One of the recently rising activities in crypto space is lending by leveraging crypto. This is not new but has gained popularity recently. This is how it works, we give our crypto assets to a lender who then gives a portion of the total value of the assets pledged back to us in cash. We will get our crypto back once we pay up the interest and principle, similar to how bank loans work except banks usually don’t accept crypto as collateral. One might ask, ‘Why not sell the asset and use the cash instead of mortgaging it and paying up interest?‘ The reason crypto enthusiasts choose mortgage over selling is due to a different mindset of crypto enthusiasts compared to a traditional financial manager. Most crypto enthusiasts are convinced that the cryptocurrency universe will one day skyrocket, so they never want to sell their assets. However, sometimes people need fiat cash fast, leveraging crypto instead of selling it helps them keep the asset while at the same time liquidity demands can also be met.
Securing $1.2 million
Recently, a crypto lending startup called NEXO announced that it has given $1.2M loan to Brock Pierce to facilitate the purchase of an eighteenth-century church in Amsterdam. Brock Pierce was a child actor who has acted in a number of Disney films. The chapel has an image of a spirit handing a coin down to a man, this marks the commemoration of the first Dutch Royal mint. According to a report, Pierce secured the loan by leveraging only Bitcoin and no other traditional asset. In order to get the $1.2 million loan, Pierce has to pledge $3M in Bitcoin, stored in a trustless smart contract. This is the biggest of such loans involving crypto and has surely made NEXO the company which made the loan really famous.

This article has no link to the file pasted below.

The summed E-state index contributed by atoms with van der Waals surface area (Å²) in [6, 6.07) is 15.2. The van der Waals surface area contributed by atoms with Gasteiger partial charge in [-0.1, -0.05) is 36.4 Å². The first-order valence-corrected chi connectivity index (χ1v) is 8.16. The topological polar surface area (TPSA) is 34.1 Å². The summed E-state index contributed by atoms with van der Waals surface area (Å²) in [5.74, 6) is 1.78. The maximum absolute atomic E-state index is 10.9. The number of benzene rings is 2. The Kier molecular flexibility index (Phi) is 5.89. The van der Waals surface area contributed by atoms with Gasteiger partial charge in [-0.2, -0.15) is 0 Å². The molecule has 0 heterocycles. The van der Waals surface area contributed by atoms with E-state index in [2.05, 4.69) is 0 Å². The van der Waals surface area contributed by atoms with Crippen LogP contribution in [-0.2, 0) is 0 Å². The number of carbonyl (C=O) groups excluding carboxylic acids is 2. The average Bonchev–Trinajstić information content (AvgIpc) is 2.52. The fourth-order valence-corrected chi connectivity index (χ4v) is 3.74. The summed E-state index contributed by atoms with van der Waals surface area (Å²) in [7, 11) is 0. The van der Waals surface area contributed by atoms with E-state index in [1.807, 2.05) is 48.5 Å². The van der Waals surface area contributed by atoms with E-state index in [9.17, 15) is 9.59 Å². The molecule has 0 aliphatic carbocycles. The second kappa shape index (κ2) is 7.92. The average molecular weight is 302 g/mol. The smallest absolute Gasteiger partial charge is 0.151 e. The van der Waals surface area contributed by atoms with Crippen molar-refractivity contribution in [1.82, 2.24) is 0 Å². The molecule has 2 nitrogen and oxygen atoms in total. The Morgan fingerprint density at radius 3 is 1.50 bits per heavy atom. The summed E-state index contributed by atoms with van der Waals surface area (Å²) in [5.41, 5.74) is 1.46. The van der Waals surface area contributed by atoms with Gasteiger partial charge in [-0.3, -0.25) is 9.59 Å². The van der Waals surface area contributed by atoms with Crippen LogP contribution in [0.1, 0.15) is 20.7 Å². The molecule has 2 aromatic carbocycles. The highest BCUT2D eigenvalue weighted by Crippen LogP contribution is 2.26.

Word of Caution
While it might seem to be the perfect solution, there are things to watch out. Cryptocurrency lenders are not subject to the same level of oversight by regulators and the chances for scam increases. One has to trust the company that is taking possession of the crypto. As of now, there are no legal means to recover the asset in the event that the lender fails to return crypto even after settling all the payments. This is especially worrisome in the case of offshore entities. Usually, the lender only gives away a maximum of 60 percent value of the cryptocurrency as loan and the rest is kept as collateral. This is done to protect the lender against volatility in the crypto market. And if the price of the asset which is pledged for the loan falls below a certain value, the lender sells part of the asset in a margin call in order to maintain the ratio of collateral to debt. This kind of defeats the purpose of the whole scheme, but at the end of the day, it is still good to have options.
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